if (endbit) 						//if endbit is anything other than 0, execute the next line.  Otherwise, ignore it.
    tmpShiftReg ^= 0x100b;				//this expands to tmpShiftReg = tmpShiftReg ^ 0x100b (which means tmpShiftReg OR 0x100b)
  tmpShiftReg++;						//add 1 to tmpShiftReg (tmpShiftReg = tmpShiftReg + 1)
  shiftReg = tmpShiftReg;				//set shiftReg to tmpShiftReg (to reseed for the next run to get a different random number)
  tmpShiftReg = tmpShiftReg ^ mask;			//set tmpShiftReg to be tmpShiftReg OR mask (which was the original value of shiftReg set
								//in main
  return tmpShiftReg;					//returns tmpShiftReg (which in this program is just being printed out in main.

/* Return the next 32 bit random number */
uint32_t rand32() {
  return (uint32_t)rand16() << 16 | rand16();	//calls rand16(), takes the result and stores it in a 32 bit data type.
								//it then shifts that value over 16 positions (into the high order bits) and
								//calls rand16() again.  The result of the second call is OR'd into the low order
								//bits.  (so it's a 32 bit random number made up of two subsequent random 16 bit numbers)

Open in new window


Author Comment

ID: 30051777
Many thanks indeed ReedNewman for the quick and detailed response..Ill have a read over this and hopefully it will become clear to me!! One quick question for now though:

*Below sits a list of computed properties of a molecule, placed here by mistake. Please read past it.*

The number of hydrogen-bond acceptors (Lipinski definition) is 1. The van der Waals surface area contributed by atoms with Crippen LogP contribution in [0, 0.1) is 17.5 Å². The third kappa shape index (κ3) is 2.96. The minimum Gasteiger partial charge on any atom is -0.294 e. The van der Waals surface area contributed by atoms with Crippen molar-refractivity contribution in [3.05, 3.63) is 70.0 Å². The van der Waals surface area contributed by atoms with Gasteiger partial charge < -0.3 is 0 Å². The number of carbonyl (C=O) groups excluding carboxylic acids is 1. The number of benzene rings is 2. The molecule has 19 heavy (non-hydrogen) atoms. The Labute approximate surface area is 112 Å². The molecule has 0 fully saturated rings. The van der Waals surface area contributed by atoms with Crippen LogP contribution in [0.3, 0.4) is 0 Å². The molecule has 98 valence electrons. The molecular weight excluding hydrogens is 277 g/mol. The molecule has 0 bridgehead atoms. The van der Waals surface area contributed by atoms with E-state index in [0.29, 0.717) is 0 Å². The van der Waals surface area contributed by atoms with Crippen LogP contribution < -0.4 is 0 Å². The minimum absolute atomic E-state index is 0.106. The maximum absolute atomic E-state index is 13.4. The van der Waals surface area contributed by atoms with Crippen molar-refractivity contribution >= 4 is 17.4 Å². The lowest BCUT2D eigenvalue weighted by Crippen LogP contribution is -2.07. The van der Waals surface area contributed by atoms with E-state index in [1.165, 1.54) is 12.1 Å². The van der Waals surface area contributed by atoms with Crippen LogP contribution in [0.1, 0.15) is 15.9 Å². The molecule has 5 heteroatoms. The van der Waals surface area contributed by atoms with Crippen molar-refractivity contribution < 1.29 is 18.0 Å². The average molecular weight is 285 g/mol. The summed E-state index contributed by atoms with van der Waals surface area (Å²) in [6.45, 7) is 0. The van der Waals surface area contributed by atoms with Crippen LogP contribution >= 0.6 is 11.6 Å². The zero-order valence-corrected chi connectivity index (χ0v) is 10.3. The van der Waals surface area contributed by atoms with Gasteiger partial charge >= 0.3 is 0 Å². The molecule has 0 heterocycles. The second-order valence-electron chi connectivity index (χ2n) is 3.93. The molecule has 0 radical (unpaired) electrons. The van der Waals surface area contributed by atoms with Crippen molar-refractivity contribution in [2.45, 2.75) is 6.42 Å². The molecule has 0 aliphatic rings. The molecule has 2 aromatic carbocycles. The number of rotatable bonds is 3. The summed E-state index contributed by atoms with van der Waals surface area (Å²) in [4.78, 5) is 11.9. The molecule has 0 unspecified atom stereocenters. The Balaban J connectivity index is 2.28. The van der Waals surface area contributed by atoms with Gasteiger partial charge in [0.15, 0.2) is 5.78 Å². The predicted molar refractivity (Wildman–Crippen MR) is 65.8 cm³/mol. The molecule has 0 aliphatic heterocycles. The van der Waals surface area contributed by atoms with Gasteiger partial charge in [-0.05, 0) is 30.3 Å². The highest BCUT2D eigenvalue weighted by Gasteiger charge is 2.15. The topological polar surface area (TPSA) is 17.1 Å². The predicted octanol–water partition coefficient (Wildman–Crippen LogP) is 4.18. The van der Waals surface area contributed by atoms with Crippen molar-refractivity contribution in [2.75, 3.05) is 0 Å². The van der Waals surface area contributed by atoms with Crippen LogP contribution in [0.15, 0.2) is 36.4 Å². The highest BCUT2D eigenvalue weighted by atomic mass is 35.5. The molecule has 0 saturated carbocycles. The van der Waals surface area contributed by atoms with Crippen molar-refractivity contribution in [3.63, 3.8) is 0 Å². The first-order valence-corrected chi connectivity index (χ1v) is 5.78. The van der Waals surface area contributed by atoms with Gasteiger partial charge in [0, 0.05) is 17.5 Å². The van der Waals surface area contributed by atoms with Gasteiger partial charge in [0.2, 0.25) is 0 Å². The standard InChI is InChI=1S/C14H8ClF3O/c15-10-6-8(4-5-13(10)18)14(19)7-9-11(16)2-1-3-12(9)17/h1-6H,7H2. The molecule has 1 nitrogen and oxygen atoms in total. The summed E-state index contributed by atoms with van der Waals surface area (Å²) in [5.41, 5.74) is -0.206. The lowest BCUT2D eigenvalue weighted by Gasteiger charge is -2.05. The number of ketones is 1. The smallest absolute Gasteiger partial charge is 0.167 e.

Can you explain to me why we use uint32_t / uint16_t types?? Ive read some online material but i dont really understand..Does it mean that the integer returned takes up 32/16 bits of memory??Like the way individual characters take up a byte??

Once again,
Many thanks!!

Accepted Solution

ReedNewman earned 2000 total points
ID: 30131039

Yes, that's correct.  uint32_t specifies a specific size for the integer type.  If you were to just state 'int', you would receive whatever the system default type was (for example: on a 16 bit system an int would consist of 16 bits; on a 32 bit system and it would consist of 32 bits; 64 on a 64, etc).  The C language provides these types (on some systems, but not universally I believe) to explicitly state your desired type.

Featured Post

Free Tool: ZipGrep

ZipGrep is a utility that can list and search zip (.war, .ear, .jar, etc) archives for text patterns, without the need to extract the archive's contents.

One of a set of tools we're offering as a way to say thank you for being a part of the community.

Question has a verified solution.

Are you are experiencing a similar issue? Get a personalized answer when you ask a related question.

Have a better answer? Share it in a comment.

Join & Write a Comment

An introduction to the wonderful sport of Scam Baiting.  Learn how to help fight scammers by beating them at their own game. This great pass time helps the world, while providing an endless source of entertainment. Enjoy!
The well known Cerber ransomware continues to spread this summer through spear phishing email campaigns targeting enterprises. Learn how it easily bypasses traditional defenses - and what you can do to protect your data.
Video by: Grant
The goal of this video is to provide viewers with basic examples to understand and use for-loops in the C programming language.
Email security requires an ever evolving service that stays up to date with counter-evolving threats. The Email Laundry perform Research and Development to ensure their email security service evolves faster than cyber criminals. We apply our Threat…

627 members asked questions and received personalized solutions in the past 7 days.

Join the community of 500,000 technology professionals and ask your questions.

Join & Ask a Question